The next phase of VNS therapy emerged when studies in epilepsy began to offer clinical and later prospective evidence that VNS improved mood independently from seizure control (Elger et al., 2000; Harden et al., 2000). Several additional factors led to the exploration of VNS for treating depression: the known neuroanatomy of the vagus, the role of anticonvulsants in treating mood disorders (Post, 1990), a positron emission tomography (PET) study by Henry et al. (1998) showing brain activity changes in limbic regions attributed to VNS, and studies showing that modulating the locus ceruleus neurotransmitters homeostasis played a crucial role in the therapeutic effects of this method (Walker et al., 1999). The first implant for this indication was performed in 1998, at the Medical University of South Carolina. This group of researchers joined by University of Texas Southwestern in Dallas, Columbia University in New York, and Baylor College of Medicine in Houston led an initial open-label pilot study of VNS in 60 adult outpatients with severe, nonpsychotic, treatment-resistant major depressive episode. This study reported a 30.5 percent response rate after 8 weeks of VNS therapy, with a 50 percent reduction in baseline HDRS 28-item. In this medication-resistant group, there was a 15.3 percent complete remission rate (exit HDRS28 <10) (Rush et al., 2000). A history of treatment resistance and the amount of concurrent antidepressant treatment during the acute VNS trial predicted a poorer VNS outcome (Sackeim et al., 2001). An open, naturalistic follow-up study (Marangell et al., 2002) with an additional 9 months of long-term VNS treatment and changes in psychotropic medications showed an improved response rate from 30.5 percent to 45 percent. The remission rate significantly increased to 29 percent at one year. This open-label study provided important evidence that VNS is both a feasible and safe procedure in depressed subjects. It revealed the antidepressant effect size needed to design larger double-blind pivotal studies. Based on these data, VNS has been approved as a treatment for depression in western Europe (except the United Kingdom) and in Canada but is still considered experimental by the U.S. FDA.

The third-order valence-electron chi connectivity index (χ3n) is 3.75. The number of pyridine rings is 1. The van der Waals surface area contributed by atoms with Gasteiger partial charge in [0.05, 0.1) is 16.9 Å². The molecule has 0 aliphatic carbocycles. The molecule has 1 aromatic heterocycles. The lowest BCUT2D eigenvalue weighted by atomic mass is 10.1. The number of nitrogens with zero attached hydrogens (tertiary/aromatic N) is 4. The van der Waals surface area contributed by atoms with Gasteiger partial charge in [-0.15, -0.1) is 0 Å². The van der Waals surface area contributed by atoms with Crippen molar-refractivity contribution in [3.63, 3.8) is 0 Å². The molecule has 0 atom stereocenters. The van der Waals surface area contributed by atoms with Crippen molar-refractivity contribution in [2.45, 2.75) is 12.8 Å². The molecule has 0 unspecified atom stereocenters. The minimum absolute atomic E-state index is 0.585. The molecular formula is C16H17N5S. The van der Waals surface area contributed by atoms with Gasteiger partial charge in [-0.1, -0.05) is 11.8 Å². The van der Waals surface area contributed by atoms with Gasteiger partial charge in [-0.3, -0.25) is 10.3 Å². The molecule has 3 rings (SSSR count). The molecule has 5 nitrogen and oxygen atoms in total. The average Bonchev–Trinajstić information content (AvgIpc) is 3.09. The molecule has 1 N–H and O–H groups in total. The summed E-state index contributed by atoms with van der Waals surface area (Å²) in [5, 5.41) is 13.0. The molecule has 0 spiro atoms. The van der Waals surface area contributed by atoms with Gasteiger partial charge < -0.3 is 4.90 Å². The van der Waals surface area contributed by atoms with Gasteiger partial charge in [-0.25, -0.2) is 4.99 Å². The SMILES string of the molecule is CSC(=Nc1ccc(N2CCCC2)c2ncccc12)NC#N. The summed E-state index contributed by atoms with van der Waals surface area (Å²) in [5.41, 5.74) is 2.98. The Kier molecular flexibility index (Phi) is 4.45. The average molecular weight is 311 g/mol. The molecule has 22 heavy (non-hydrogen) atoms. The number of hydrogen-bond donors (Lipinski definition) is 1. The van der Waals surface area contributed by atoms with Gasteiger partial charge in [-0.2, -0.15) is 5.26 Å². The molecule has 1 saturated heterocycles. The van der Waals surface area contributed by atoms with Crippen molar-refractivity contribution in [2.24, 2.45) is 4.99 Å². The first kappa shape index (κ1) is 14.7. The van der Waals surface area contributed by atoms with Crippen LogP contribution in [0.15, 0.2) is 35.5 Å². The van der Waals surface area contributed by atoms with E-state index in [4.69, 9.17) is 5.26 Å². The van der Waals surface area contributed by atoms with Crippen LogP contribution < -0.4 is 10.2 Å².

To overcome the limits of these open design studies, a multisite randomized, sham-controlled study was necessary. The logistics imposed by such design were unlike most pharmacological trials. VNS can cause voice alterations, which could give away the blind. Research teams were divided into blinded raters and unblinded programmers. At each site visit, subjects had to be seen by the programmer first, who would turn off the device before allowing the blinded rating group to interact with the subjects. These steps were quasi-choreographed and applied equally to both active and placebo phases to maximize the integrity of the blind. In sum, 235 subjects with moderate to severe refractory depressive episode were enrolled. They were held constant on their psychotropic medications 1 month prior to implant and for the duration of the initial acute phase. This initial phase was 12 weeks long, after which placebo nonresponders were crossed over to active stimulation. The initial report failed to show a statistically significant difference in 3 month response with active VNS (15 percent) compared to the sham group (10 percent). This may have been in part due to an underpowering of the study and a more severely ill enrolled cohort compared to what had been originally designed and expected. In addition, the average intensity of stimulation in this multicenter double-blind study is less than the one generally seen in epilepsy or initial depression study.